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J Strength Cond Res. 2019 Aug 23. doi: 10.1519/JSC.0000000000003257. [Epub ahead of print]

Seasonal Accumulated Workloads in Collegiate Men's Soccer: A Comparison of Starters and Reserves.

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Korey Stringer Institute, Department of Kinesiology, Korey Stringer Institute, University of Connecticut, Storrs, Connecticut.
IFNH Center for Health & Human Performance, Rutgers University, New Brunswick, New Jersey.
Department of Kinesiology and Health, Rutgers University, New Brunswick, New Jersey.
Department of Athletics, The Pennsylvania State University, State College, Pennsylvania.
Department of Athletics, Northwestern University, Evanston, Illinois.
Department of Athletics, University of Connecticut, Storrs, Connecticut.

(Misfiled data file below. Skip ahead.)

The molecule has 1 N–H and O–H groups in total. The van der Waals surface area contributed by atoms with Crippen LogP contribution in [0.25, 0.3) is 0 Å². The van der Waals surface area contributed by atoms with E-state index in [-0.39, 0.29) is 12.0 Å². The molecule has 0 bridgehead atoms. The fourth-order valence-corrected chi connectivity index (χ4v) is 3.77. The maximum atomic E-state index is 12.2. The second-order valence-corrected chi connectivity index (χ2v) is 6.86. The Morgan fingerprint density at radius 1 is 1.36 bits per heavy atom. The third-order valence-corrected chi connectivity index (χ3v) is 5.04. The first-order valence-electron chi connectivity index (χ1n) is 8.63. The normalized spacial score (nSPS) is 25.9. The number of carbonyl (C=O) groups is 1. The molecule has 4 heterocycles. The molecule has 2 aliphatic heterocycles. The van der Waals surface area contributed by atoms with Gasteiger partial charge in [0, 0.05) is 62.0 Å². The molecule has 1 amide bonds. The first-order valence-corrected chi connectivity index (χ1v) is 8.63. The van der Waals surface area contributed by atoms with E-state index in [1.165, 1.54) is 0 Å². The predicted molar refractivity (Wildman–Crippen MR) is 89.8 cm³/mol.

Curtis, RM, Huggins, RA, Benjamin, CL, Sekiguchi, Y, Arent, S, Armwald, B, Pullara, JM, West, CA, and Casa, DJ. Seasonal accumulated workloads in collegiate men's soccer: a comparison of starters and reserves. J Strength Cond Res XX(X): 000-000, 2019-The purpose of this investigation was to quantify and compare player's season total-, match-, and training-accumulated workload by player status characteristics (i.e., starter vs. reserve) in American collegiate men's soccer. Global positioning system (GPS) and heart rate (HR)-derived workloads were analyzed from 82 collegiate male soccer athletes from 5 separate teams over the 2016 and 2017 seasons. Differences in total physical and physiological workloads (i.e., total distance, accelerations, and weighted HR-zone training impulse [TRIMP] score) as well as workloads over a range of intensity zones were examined using multilevel mixed models, with mean difference (MD) and effect size (ES) reported. Starters accumulated substantially more total distance (MD = 82 km, ES = 1.23), TRIMP (MD = 2,210 au, ES = 0.63), and total accelerations (MD = 6,324 n, ES = 0.66) over the season. Total accumulated distance in all velocity zones (ES [range] = 0.87-1.08), all accelerations zones (ES [range] = 0.54-0.74), and time spent at 70-90% HRmax (ES [range] = 0.60-1.12) was also greater for starters. Reserves accumulated substantially more total distance (MD = 20 km, ES = 0.43) and TRIMP (MD = 1,683 au, ES = 0.79) during training. Although reserves show elevated physical and physiological loads during training compared with starters, there is an imbalance in overall workloads between player roles, with starters incurring substantially more match and total seasonal workloads. These results indicate managing player workloads in soccer requires attention to potential imbalances between players receiving variable match times. Coaches and practitioners in collegiate men's soccer may consider implementing strategies to reduce discrepancies in loading between starters and reserves. Individualized monitoring of training and match workloads may assist in the implementation of more balanced load management programs.

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